such a solitary creature that that was hardly likely - I couldn't
prevent that - but I wasn't ever going to tell him myself.'
'And now you've changed your mind?' asked his father, laying his
enormous newspaper on the window sill and on top of it his
spectacles, which he covered with one hand.
'Yes, I've been thinking it over. If he's a good friend of mine, I
said to myself, my being happily engaged should make him happy too.
And so I wouldn't put off telling him any longer. But before I
posted the letter I wanted to let you know.'
'Georg,' said his father, lengthening his toothless mouth, 'listen
to me! You've come to me about this business, to talk it over with
me. No doubt that does you honor. But it's nothing, it's worse than
nothing, if you don't tell me the whole truth. I don't want to stir
up matters that shouldn't be mentioned here. Since the death of our
dear mother certain things have been done that aren't right. Maybe
the time will come for mentioning them, and maybe sooner than we
think. There's many a thing in the business I'm not aware of, maybe
it's not done behind my back - I'm not going to say that it's done
behind my back - I'm not equal to things any longer, my memory's
failing, I haven't an eye for so many things any longer. That's the
course of nature in the first place, and in the second place the
death of our dear mother hit me harder than it did you. - But since
we're talking about it, about this letter, I beg you, Georg, don't
deceive me. It's a trivial affair, it's hardly worth mentioning, so
don't deceive me. Do you really have this friend in St. Petersburg?'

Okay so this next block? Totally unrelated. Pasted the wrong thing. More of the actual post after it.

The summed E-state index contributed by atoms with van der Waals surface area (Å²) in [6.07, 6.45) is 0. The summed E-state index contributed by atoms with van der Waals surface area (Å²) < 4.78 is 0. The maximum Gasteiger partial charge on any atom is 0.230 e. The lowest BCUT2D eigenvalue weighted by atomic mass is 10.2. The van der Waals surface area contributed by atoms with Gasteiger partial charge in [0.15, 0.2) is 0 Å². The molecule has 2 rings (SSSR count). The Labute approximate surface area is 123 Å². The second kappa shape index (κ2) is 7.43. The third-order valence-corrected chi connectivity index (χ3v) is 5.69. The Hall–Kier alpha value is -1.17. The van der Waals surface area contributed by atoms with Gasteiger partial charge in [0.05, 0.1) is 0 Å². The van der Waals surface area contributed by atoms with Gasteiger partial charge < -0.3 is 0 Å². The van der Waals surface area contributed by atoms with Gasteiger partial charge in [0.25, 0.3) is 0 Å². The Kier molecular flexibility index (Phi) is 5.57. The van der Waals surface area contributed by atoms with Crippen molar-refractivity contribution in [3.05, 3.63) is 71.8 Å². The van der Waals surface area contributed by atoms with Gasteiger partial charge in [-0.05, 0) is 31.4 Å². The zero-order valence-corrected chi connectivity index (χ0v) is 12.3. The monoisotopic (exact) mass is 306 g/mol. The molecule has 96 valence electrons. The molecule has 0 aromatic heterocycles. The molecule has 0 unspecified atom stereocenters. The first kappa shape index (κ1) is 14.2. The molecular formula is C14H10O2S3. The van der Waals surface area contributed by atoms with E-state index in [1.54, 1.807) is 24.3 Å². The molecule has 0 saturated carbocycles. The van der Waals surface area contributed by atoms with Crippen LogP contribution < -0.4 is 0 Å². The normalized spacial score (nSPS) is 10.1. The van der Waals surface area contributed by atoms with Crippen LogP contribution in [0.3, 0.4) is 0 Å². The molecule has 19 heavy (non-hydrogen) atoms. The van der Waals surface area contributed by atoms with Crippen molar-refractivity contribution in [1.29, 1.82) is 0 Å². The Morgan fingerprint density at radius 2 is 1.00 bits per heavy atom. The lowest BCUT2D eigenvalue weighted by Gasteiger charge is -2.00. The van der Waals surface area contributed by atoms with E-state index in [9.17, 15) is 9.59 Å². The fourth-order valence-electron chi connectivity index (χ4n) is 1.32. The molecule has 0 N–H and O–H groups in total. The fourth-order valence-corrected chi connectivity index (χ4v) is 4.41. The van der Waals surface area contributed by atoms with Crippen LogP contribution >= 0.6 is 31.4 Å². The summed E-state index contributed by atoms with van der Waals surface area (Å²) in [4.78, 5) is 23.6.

Georg rose in embarrassment. 'Never mind my friends. A thousand
friends wouldn't make up to me for my father. Do you know what I
think? You're not taking enough care of yourself. But old age must
be taken care of. I can't do without you in the business, you know
that very well, but if the business is going to undermine your
health, I'm ready to close it down tomorrow forever. And that won't
do. We'll have to make a change in your way of living. But a radical
change. You sit here in the dark, and in the sitting room you would
have plenty of light. You just take a bite of breakfast instead of
properly keeping up your strength. You sit by a closed window, and
the air would be so good for you. No, Father! I'll get the doctor to
come, and we'll follow his orders. We'll change your room, you can
move into the front room and I'll move in here. You won't notice the
change, all your things will be moved with you. But there's time for
all that later, I'll put you to bed now for a little, I'm sure you
need to rest. Come, I'll help you to take off your things, you'll